Doctors find worm eggs in Florida man's brain — but how'd they end up there?

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This representational image shows a tapeworm. — Facebook/Veterinary Information
This representational image shows a tapeworm. — Facebook/Veterinary Information

While treating a man’s chronic migraines in Florida, doctors found worm eggs living in his brain that were the causing him the pain, according to a report published in the American Journal of Case Reports.

But how did they end up there?

Doctors treating the unnamed 52-year-old man, who went to the hospital complaining that his migraines were now occurring weekly, were left scratching their heads asking the same question.

They had found a mass in his computed tomography (CT) scan which they initially thought were "congenital neuroglial cysts" and immediately admitted him to the hospital.

This image shows scans from the Florida man who had worm eggs in his brain. — People via American Journal of Case
This image shows scans from the Florida man who had worm eggs in his brain. — People via American Journal of Case

They performed a magnetic resonance imaging (MRI) and other tests that confirmed that these masses weren’t cysts, but were the larvae of tapeworms.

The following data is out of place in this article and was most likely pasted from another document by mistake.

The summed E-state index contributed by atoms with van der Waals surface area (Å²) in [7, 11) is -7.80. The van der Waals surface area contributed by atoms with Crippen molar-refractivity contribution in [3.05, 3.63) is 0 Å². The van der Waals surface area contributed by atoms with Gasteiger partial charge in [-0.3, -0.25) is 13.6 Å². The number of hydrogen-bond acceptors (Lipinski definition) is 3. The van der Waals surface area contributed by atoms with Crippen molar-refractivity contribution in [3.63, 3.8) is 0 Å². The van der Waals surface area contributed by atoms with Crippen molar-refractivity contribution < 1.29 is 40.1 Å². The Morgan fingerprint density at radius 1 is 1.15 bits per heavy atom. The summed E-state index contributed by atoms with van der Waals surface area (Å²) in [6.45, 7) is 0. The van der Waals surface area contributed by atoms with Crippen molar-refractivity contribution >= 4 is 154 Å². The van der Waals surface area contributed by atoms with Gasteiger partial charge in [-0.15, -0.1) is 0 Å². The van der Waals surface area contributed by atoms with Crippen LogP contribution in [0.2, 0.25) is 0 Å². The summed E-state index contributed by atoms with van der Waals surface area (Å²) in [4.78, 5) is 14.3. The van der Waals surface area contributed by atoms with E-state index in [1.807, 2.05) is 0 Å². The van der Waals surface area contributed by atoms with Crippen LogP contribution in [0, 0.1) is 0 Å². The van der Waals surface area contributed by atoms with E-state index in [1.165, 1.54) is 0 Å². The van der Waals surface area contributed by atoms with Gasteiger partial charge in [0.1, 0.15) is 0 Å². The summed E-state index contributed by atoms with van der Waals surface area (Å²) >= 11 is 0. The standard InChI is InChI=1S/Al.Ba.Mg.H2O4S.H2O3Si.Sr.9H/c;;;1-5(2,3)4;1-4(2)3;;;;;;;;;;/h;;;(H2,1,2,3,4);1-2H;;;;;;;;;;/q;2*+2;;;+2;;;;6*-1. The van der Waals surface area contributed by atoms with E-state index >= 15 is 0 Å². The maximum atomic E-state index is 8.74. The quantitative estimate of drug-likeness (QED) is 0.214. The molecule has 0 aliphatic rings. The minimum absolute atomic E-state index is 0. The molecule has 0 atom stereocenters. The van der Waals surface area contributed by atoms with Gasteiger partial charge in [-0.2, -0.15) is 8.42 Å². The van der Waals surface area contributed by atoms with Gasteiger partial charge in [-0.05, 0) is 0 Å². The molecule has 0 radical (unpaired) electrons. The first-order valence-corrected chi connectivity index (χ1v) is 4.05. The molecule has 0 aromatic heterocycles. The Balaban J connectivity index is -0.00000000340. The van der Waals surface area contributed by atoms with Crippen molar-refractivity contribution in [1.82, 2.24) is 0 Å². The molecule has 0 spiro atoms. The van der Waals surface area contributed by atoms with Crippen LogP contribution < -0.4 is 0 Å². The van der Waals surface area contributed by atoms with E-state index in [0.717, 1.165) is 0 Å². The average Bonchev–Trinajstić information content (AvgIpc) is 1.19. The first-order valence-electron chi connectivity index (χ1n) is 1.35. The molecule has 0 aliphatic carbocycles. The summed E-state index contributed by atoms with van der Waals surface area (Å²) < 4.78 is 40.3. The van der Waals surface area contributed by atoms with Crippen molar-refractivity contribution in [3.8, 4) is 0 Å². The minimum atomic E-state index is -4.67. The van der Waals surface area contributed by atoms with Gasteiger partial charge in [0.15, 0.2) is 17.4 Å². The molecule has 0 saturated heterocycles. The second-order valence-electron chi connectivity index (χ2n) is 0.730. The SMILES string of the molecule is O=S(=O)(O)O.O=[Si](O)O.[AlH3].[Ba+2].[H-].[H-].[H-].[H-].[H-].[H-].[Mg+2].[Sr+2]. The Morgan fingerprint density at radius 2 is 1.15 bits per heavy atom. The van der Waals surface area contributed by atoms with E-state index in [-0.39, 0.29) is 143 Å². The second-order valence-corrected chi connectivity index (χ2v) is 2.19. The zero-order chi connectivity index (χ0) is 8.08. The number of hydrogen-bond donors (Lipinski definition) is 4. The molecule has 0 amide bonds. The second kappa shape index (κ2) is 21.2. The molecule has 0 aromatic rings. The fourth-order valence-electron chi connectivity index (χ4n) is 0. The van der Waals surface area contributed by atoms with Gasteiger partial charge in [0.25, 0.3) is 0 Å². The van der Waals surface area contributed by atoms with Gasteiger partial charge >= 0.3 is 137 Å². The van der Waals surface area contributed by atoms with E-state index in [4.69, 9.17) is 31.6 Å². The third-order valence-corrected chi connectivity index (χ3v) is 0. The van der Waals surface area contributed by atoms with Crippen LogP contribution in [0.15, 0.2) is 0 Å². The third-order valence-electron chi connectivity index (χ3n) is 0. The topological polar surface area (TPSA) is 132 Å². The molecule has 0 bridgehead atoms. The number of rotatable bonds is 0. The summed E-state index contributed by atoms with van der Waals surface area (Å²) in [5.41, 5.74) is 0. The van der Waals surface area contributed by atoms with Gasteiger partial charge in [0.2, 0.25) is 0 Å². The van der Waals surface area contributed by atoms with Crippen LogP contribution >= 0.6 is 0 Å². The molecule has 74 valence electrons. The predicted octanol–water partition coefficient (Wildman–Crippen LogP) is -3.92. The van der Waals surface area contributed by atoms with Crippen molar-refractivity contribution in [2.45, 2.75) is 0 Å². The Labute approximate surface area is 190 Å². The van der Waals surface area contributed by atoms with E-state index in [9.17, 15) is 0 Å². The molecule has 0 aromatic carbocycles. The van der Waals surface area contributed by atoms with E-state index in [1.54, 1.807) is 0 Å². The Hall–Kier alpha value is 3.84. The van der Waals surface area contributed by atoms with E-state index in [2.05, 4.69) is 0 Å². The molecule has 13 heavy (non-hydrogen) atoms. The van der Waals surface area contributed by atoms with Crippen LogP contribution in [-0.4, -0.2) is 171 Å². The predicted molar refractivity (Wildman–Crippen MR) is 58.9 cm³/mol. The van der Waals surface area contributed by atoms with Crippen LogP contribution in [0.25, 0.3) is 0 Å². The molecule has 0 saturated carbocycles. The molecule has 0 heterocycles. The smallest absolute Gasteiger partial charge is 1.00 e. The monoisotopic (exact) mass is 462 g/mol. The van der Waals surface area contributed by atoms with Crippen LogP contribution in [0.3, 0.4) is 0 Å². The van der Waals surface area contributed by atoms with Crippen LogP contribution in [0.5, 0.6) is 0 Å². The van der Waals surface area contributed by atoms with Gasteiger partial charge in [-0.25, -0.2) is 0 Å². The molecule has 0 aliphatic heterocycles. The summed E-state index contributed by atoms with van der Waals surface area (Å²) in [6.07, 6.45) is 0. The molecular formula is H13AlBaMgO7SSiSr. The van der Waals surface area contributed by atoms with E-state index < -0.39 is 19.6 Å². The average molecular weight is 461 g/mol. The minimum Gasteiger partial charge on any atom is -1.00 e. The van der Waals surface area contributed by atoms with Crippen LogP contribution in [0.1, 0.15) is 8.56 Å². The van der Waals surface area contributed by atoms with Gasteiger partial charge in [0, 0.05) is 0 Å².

"Cysticercosis IgG Cysts antibody returned positive, confirming the suspicion of neurocysticercosis," the report said.

According to the Centers for Disease Control and Prevention (CDC), "neurocysticercosis" is a preventable parasitic infection caused by the immature stage of the pork tapeworm, which can infect various parts of the body, including the brain.

This can also lead to seizures.

The study highlighted that neurocysticercosis cases are rare outside of classic exposures or travel, and in the United States, such cases were thought to be nonexistent.

The man's case may have public health implications, as he had a habit of eating lightly cooked, non-crispy bacon for most of his life, which doctors theorised as the source of his infection.

This image shows bacon being cooked on a skillet. — Unsplash
This image shows bacon being cooked on a skillet. — Unsplash

"It can only be speculated, but given our patient’s predilection for undercooked pork and benign exposure history, we favour that his cysticercosis was transmitted via autoinfection after improper handwashing after he had contracted taeniasis himself from his eating habits."

The CDC explained that if a person gets tapeworm infection by eating infected pork, the person is likely to spread the infection.

"Once inside the body, the eggs hatch and become larvae that find their way to the brain. These larvae cause neurocysticercosis."

The doctors treated the man with antiparasitic and anti-inflammatory medications and instructed to follow up with an infectious diseases clinic.